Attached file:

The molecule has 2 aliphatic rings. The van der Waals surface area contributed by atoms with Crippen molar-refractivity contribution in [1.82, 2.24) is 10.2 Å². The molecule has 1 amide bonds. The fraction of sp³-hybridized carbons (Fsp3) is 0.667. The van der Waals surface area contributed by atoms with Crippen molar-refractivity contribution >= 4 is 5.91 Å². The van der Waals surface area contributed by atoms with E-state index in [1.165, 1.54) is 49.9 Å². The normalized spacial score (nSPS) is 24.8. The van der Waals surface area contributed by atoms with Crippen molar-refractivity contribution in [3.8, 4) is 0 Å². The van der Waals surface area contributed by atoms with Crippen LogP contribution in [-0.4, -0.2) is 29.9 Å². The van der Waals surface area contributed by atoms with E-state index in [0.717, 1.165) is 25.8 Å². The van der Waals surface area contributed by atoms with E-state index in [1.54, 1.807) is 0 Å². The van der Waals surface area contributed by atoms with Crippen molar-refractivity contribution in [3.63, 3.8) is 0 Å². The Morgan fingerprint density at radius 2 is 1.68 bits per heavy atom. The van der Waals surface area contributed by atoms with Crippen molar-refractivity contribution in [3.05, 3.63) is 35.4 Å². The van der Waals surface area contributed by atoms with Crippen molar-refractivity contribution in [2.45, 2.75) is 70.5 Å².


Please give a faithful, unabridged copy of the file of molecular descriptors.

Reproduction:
The molecule has 2 aliphatic rings. The van der Waals surface area contributed by atoms with Crippen molar-refractivity contribution in [1.82, 2.24) is 10.2 Å². The molecule has 1 amide bonds. The fraction of sp³-hybridized carbons (Fsp3) is 0.667. The van der Waals surface area contributed by atoms with Crippen molar-refractivity contribution >= 4 is 5.91 Å². The van der Waals surface area contributed by atoms with E-state index in [1.165, 1.54) is 49.9 Å². The normalized spacial score (nSPS) is 24.8. The van der Waals surface area contributed by atoms with Crippen molar-refractivity contribution in [3.8, 4) is 0 Å². The van der Waals surface area contributed by atoms with Crippen LogP contribution in [-0.4, -0.2) is 29.9 Å². The van der Waals surface area contributed by atoms with E-state index in [0.717, 1.165) is 25.8 Å². The van der Waals surface area contributed by atoms with E-state index in [1.54, 1.807) is 0 Å². The van der Waals surface area contributed by atoms with Crippen molar-refractivity contribution in [3.63, 3.8) is 0 Å². The Morgan fingerprint density at radius 2 is 1.68 bits per heavy atom. The van der Waals surface area contributed by atoms with Crippen molar-refractivity contribution in [3.05, 3.63) is 35.4 Å². The van der Waals surface area contributed by atoms with Crippen molar-refractivity contribution in [2.45, 2.75) is 70.5 Å².